A Vet Names His Top 5 Dog Breeds

Some surprises in here.

Gael Cooper
CNET editor Gael Fashingbauer Cooper, a journalist and pop-culture junkie, is co-author of "Whatever Happened to Pudding Pops? The Lost Toys, Tastes and Trends of the '70s and '80s," as well as "The Totally Sweet '90s." She's been a journalist since 1989, working at Mpls.St.Paul Magazine, Twin Cities Sidewalk, the Minneapolis Star Tribune, and NBC News Digital. She's Gen X in birthdate, word and deed. If Marathon candy bars ever come back, she'll be first in line.
Expertise Breaking news, entertainment, lifestyle, travel, food, shopping and deals, product reviews, money and finance, video games, pets, history, books, technology history, and generational studies Credentials
  • Co-author of two Gen X pop-culture encyclopedia for Penguin Books. Won "Headline Writer of the Year"​ award for 2017, 2014 and 2013 from the American Copy Editors Society. Won first place in headline writing from the 2013 Society for Features Journalism.
Gael Cooper
3 min read
A yellow labrador retriever appears to smile as it rests on a wooden bench outdoors on a sunny day.

A yellow labrador retriever rests on a wooden bench on a sunny day.

Getty Images

Dog breeds aren't necessarily that important, but that doesn't stop people from rating canines according to their backgrounds. (Cats too, but to a lesser extent.)

Pug and dachshund owners may still be peeved about a recent TikTok post from Ben Simpson-Vernon, a veterinarian in England. Simpson-Vernon runs the Ben the Vet TikTok account, and on Sept. 22, he shared the five dog breeds he, as a veterinarian, would never pick -- mainly because of their many life-shortening health issues. That post went viral, with 9.7 million views so far. (We reveal his five choices -- sorry, bulldog believers.)

Now the vet is turning the tables, and naming five dog breeds he would consider bringing into his own home.

@ben.the.vet By popular demand - here are 5 dog breeds I would personally consider as a vet getting a dog #dogsoftiktok #veterinary #learnontiktok #woof #benthevet ♬ MOMENTS IN LIFE - Turreekk

"Now I'm definitely not telling everyone to go out and get these five dog breeds," he warns. "I'm also not saying that these are the five healthiest possible dog breeds, because every dog breed has some issues that they're prone to."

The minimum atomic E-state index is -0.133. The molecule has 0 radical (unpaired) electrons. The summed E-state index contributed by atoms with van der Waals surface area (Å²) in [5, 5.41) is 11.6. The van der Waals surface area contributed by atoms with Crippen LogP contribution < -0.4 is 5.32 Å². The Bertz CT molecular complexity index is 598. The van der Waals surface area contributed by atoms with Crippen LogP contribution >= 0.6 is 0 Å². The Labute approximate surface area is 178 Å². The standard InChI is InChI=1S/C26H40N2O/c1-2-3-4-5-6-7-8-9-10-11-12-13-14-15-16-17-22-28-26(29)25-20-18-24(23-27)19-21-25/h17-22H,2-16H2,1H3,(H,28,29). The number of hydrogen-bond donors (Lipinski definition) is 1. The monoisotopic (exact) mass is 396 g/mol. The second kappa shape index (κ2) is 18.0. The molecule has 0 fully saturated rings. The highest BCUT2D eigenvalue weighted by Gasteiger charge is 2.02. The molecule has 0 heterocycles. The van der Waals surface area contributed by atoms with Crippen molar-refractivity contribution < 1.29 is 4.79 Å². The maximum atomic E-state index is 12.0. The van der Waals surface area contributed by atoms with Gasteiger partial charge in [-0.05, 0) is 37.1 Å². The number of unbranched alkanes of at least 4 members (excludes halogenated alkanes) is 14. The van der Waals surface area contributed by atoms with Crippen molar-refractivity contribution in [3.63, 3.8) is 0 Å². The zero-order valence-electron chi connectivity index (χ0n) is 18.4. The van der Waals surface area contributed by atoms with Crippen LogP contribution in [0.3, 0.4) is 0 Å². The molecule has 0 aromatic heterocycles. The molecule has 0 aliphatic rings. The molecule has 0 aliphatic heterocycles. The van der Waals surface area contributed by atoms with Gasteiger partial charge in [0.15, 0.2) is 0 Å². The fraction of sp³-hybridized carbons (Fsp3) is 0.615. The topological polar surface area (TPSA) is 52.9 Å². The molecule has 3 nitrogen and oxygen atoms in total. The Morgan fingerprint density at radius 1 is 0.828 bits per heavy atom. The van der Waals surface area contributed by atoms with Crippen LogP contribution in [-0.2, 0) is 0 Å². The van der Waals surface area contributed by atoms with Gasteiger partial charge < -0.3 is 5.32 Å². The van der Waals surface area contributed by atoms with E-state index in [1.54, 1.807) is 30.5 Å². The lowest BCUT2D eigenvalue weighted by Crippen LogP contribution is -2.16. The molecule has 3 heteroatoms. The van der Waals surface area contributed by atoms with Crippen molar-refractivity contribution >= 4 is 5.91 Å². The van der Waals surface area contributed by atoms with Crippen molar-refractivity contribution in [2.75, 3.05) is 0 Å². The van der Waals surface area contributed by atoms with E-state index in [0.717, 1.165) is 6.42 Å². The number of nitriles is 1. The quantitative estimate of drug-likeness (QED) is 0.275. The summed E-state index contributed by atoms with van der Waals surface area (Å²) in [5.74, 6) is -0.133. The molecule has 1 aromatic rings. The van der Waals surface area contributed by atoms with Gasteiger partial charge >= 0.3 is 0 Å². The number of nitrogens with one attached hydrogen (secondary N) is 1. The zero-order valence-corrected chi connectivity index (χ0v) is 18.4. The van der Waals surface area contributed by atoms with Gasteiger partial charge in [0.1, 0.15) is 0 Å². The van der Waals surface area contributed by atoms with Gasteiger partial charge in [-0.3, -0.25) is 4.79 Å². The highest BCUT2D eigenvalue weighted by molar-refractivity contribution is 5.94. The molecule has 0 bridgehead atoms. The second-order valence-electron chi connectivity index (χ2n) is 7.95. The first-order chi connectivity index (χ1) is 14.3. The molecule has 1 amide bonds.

Here are the five breeds he named.


The long, slender greyhound "may not look very cuddly," Simpson-Vernon admits, "but on the whole, they are really gentle dogs, and there are so many of them needing homes after their racing careers end." 

He does note this breed is noted for having bad teeth, so he encourages interested humans to take special care of a greyhound's dental health. They also -- naturally -- love to run, he says, so they need a family who can accommodate that.

Border terrier

The scruffy little border terrier would be the vet's choice if he adopted a small dog, he says. 

"In my experience, they're quite affectionate little dogs," he says, and adds that he believes they form slightly stronger attachments with their people than other terriers. They tend to be robust health-wise, though there are some issues, he notes, saying it's good to know the dog's family history.

Hungarian wire-haired vizsla

Not everyone is familiar with the medium-sized Hungarian wire-haired vizsla, but it made the vet's list. He admits it's a "niche choice, there aren't a lot of them around," but adds that the ones he has met have shown a "lovely temperament."

These dogs need two long walks every day, he says.

Labrador retriever

Few people will be surprised that the ever-popular labrador made Simpson-Vernon's list. "I just think that they're amazing family dogs," he says. "They're gentle, affectionate, loyal, funny." 

As with all the dogs on the list, labs are prone to some health issues, in this case, joint problems and eye issues. Many of them also become overweight, he notes.


Bark if you saw this coming: Simpson-Vernon's No. 1 pick is what he calls the "mongrel," which he admits is not truly a breed, but refers to a mixed-breed dog that isn't easily identified as one specific breed or other.

You may not be able to predict the adult size, temperament and activity levels of a mixed-breed dog as you would with a purebred, he says. "But what you do get is diverse genetics, and a dog that, by virtue of being less inbred, is less prone to diseases that have an inherited component." For him, as a vet, he says, that's really important.